The Sydney Morning Herald

By Geoffrey Garrett

No one knows for sure what Osama bin Laden did from his Pakistani hideout and whether al-Qaeda is an emasculated shell or a new hydra-headed threat. What we do know is that bin Laden is dead. His real power in recent years may be uncertain, but the political and policy fallout from his killing is likely to be immense.

Bin Laden's death will underscore three big trends: Barack Obama's doctrine of raising the threshold for US military intervention; his path to re-election in 2012 based on getting out of George Bush's wars and refocusing the US on the big challenges at home; and refocusing the battle with radical Islam away from chasing and fighting terrorists and towards more conventional, if exceedingly complicated, diplomacy with Arab governments.

Bin Laden's death thus signifies nothing less than the end of the 9/11 decade, just four months short of the 10th anniversary of the terrorist attacks in the US. After 10 years of war with Islamist terrorism, the next decade will likely be dominated by very different challenges for the US and the West: China's rise and rise, and the hangover from the global financial crisis.

The Obama doctrine that has emerged in the past 2½ years is to undo as quickly as prudently possible US involvement in foreign wars, not only in Iraq - the wrong war from the beginning for Obama - but also in Afghanistan, which he embraced as the right war when under fire about his national-security credentials in the heat of the 2008 presidential campaign.

Obama's striking unwillingness to take the lead in the fight against Muammar Gaddafi in Libya, despite the regime's potential to derail the freedom march of the Arab Spring, shows just how high the national-interest hurdle to American boots on the ground has become.

Obama versus Osama makes stronger the political foundations for the Obama doctrine. George W. Bush was always ready to play the ongoing al-Qaeda threat card to justify staying the course in Iraq and Afghanistan. Now Obama can play his bin Laden card for the polar opposite purpose, to justify ending both of Bush's wars.

Bin Laden's death does not make Obama's re-election next year inevitable, and his immediate post-bin Laden spike in the opinion polls is likely to be short-lived. But Obama and his opponents know he can play his bin Laden card whenever it is needed, to silence the radical right's populist whispering campaign that Obama is a closet Muslim as well as to blunt more high-minded Republican critiques that he is weak on foreign policy.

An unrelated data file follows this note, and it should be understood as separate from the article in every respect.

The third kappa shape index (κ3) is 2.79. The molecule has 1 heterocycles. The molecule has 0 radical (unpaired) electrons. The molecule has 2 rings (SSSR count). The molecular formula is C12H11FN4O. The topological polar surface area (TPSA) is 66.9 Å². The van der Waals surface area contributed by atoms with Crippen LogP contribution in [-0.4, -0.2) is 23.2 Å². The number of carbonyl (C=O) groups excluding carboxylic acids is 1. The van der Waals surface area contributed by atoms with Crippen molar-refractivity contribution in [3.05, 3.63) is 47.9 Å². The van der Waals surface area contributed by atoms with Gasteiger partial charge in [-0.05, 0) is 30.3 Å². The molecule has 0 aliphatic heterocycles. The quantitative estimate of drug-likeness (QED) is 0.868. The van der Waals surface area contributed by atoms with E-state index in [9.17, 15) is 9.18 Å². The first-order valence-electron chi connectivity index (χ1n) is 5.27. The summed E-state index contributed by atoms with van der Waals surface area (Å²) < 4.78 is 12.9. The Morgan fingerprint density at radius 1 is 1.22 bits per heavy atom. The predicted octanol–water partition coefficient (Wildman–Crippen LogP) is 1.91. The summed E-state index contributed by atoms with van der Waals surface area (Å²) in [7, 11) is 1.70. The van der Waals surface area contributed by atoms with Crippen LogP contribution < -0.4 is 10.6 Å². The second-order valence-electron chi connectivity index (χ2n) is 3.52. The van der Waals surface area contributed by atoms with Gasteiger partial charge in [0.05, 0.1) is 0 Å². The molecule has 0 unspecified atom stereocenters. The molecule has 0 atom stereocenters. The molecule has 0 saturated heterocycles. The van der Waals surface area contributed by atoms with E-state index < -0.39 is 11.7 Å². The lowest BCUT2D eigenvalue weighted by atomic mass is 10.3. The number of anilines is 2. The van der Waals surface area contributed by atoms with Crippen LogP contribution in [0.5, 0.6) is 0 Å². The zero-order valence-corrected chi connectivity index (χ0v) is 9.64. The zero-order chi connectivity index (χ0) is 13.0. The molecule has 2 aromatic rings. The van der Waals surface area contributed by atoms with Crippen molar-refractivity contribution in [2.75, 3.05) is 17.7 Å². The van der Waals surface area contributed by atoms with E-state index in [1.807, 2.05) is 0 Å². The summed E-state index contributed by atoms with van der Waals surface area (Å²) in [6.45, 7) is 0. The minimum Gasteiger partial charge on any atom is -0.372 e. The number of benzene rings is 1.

Obama can snuff out both attacks on his national security strategy with a matter-of-fact "I did what Bush couldn't; I got bin Laden", playing so well in a country sick and tired of a decade at war. In turn, taking foreign policy off the agenda means the 2012 campaign will be fought on the big domestic issues of the economy and the budget, and Obama seems increasingly to be on the right side of both. Unemployment was bound to lag well behind the rebound in economic growth and the sharemarket. But while the US jobless rate is still high, the smart money is on steady, if not stellar, improvement over the next 18 months.

Americans are worried about debt and deficits. But the Tea Party has pushed the Republicans too far to the right in their calls for radical cuts to the US welfare state. This has allowed Obama to win points for defending the status quo and deflecting charges that he is a reckless spendthrift among Americans uncharacteristically anxious about their personal futures.

Just because bin Laden's death raises the bar on US military intervention and refocuses American politics on domestic issues doesn't mean that the US-led West's foreign-policy worries are over. But as important as these challenges remain in geopolitical terms, they will likely recede from the front lines of politics, back into hand-wringing among policy wonks.

The bizarre optics of Pakistan-US relations surrounding the mission to get bin Laden highlight the perils of the post-bin Laden world. Pakistan did not know where Osama was, or it was complicit in hiding him. The US's actions speak louder than any words could, with insufficient trust even to inform the Pakistani leadership of the mission until the US helicopters had exited the country with the body. The problem of Pakistan is diabolical; the US cannot trust Pakistan, but it cannot afford to abandon it, let alone come to blows with this very large, nuclear-armed, Muslim country occupying a critical piece of global real estate. Combining a mix of carrot-and-stick diplomacy with hopes for domestically led political change - with no great chance that either will succeed - seems the only way forward.

The same seems true for the US's other big, ongoing, state-based headache in the Muslim world, Iran, although it does not as yet have the nuclear-carnage capacity of Pakistan.

For 10 years the US has groped around for the right strategies to take on shadowy figures, amorphous opponents and unconventional weapons of the weak. Now the sharp edge of US foreign policy can be pointed at more conventional and readily identifiable foes, powerful nation-states led by repressive governments with worrying objectives.

The US's challenges in the Arab world remain daunting. But they are a long way from the war on terrorism of the 9/11 decade. Bin Laden's death will give Obama the clear air he needs to focus on it, and the epitaphs may not be due until 2016.

Professor Geoffrey Garrett is chief executive of the United States Studies Centre at the University of Sydney.